Early succession planning and the production of organic beef underpin the future of a new generation of the Bell family on the Birdsville Track’s Dulkaninna Station.

Story By Therese Hall

On the dusty plains of the Birdsville Track, a rush of water flowing across the road is an anomaly. Travelling north from the cameleer settlement of Marree, there are scant signs of life. The only indication of some of the vast cattle stations strung along the track are cattle grids and occasional ribbons of gravel heading off into a patchwork of parched sand and glistening gibber flats.
But on Dulkaninna Station, 83 kilometres north of Marree, water wells up from the Great Artesian Basin (GAB), creating a trackside lagoon right in front of the homestead. Known to locals as the Dulkaninna Wetlands, it softens the living conditions for three generations of the Bell family, and makes the homestead easy to locate for visitors. It also brings a flush of birdlife and the shade of coolabahs in an otherwise treeless setting. In a region dependant on the GAB for sustenance, flows from most of the bores are now strictly regulated and shared between pastoralists and miners. But Dulkaninna’s homestead bore is piped into a verdant lagoon, like the homestead bores on Clayton Station to the south, and Mungerannie Roadhouse and several others to the north.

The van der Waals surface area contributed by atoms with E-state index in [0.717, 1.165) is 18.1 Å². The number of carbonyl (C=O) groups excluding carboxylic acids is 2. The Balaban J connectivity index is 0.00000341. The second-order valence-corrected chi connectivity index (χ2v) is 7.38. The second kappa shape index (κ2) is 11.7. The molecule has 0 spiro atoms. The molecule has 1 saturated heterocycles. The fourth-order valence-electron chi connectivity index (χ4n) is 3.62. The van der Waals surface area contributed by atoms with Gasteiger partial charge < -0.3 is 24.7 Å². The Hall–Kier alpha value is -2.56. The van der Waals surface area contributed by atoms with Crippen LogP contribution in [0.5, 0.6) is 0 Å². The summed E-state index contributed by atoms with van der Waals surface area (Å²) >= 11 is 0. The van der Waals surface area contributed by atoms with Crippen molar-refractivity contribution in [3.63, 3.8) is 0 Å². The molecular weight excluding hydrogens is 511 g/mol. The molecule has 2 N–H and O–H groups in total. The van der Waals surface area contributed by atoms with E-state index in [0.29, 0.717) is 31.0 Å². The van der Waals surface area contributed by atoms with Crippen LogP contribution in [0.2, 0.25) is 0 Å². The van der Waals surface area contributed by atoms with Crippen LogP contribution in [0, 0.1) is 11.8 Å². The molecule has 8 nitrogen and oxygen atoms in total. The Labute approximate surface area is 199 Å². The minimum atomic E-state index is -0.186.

The Bells are one of a handful of families that can trace their heritage back to the first white settlement on the Birdsville Track in the 1890s, following the government sinking of a string of bores a day’s ride apart for stock transport. The Scobie, Crombie and Morton families are among those that carved out a remarkable heritage on marginal country astride the 518km fabled strip of sand and gravel. Some have left after three or four generations of hard slog, some have bowed out after devastating personal losses, while others persist despite the inescapable cycle of drought.
The Bells are one family that’s determined to stay. Although running one of the smallest stations on the track – at 2000 square kilometres it’s about half the size of its northern neighbours – Daryl and Sharon Bell, their son David and his wife Jess are making strategic decisions to generate a reliable income from their land, their stock and their effort. Specialising in organic pasture-fed Hereford Angus cross cattle, they are forging their future with vigour.

This Story is from Issue #95

Outback Magazine: June/July 2014